The Path to Innovation is Full of Mistakes

in·no·va·tor

Noun

“a person who introduces new methods, ideas, or products”

As an educator, I believe it is critical to stay abreast of the tools that can be used to help connect with
students and engage them in learning.  I approach the world with a “what can I use” mindset and follow hashtags on twitter including #edtech and #iPaded.  I am willing to try new technologies to innovate in the classroom.

Anytime I try a new tool (app, website, strategy, etc.)  In the classroom, I am up front with my students.  I tell them that it is something new to me.  I tell them they are my “guinea pigs.” I advise them that I don’t have all the answers they might ask about how it works and they have the potential to become my teacher while using it.  I gauge their reactions to the tool and interaction with it and their classmates while using it.

The reality is that the path to innovation is filled with mistakes.  Not every tool I think has potential works the way I want it to. The success I read others having with it might not happen in my subject with my students.  What worked well on my computer at home might not work as well on the school computers or iPads.  Skills that I have acquired at my age which seem intuitive to use a tool might not be a skill my middle school students possess resulting in frustration for them.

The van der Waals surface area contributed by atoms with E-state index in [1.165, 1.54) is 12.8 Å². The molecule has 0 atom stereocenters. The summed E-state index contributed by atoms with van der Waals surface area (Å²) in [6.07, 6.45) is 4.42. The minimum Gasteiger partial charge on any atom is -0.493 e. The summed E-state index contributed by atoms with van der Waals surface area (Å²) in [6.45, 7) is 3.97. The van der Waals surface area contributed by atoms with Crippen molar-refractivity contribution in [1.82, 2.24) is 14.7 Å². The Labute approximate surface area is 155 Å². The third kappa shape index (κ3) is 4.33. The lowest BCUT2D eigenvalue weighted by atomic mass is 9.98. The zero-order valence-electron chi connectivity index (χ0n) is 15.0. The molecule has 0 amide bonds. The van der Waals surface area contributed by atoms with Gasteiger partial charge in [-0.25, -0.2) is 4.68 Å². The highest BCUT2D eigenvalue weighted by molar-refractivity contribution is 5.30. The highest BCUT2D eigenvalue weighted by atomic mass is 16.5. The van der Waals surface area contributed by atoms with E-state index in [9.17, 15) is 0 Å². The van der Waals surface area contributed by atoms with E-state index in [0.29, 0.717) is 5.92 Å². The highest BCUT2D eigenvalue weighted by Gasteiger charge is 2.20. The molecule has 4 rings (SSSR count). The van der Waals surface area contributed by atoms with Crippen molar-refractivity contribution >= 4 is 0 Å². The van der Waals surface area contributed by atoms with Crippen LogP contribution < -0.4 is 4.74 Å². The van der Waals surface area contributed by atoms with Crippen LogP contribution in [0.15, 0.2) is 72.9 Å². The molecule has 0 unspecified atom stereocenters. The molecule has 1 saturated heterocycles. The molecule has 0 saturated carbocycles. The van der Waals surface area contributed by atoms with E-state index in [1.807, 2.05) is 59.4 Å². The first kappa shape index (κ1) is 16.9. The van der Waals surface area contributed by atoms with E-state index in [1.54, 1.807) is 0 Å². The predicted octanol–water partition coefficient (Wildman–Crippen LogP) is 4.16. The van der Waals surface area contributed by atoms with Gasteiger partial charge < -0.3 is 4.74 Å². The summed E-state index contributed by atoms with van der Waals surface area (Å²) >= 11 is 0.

When innovations fail, I have choices to make.  I can eliminate ever using the tool again.  I can adjust how I used it and try it again.  I can humble myself and reach out to the online networks I am part of, share my experience, and seek advice from others.

So why do I try if innovation comes with potential blunders?

  • To let my students know it’s okay to risk trying new things
  • If it works, the rewards and student engagement could be great
  • I want my students to see that I believe in the importance of lifelong learning.

What is an innovation you tried that didn’t go as well as expected?  What did you learn from it?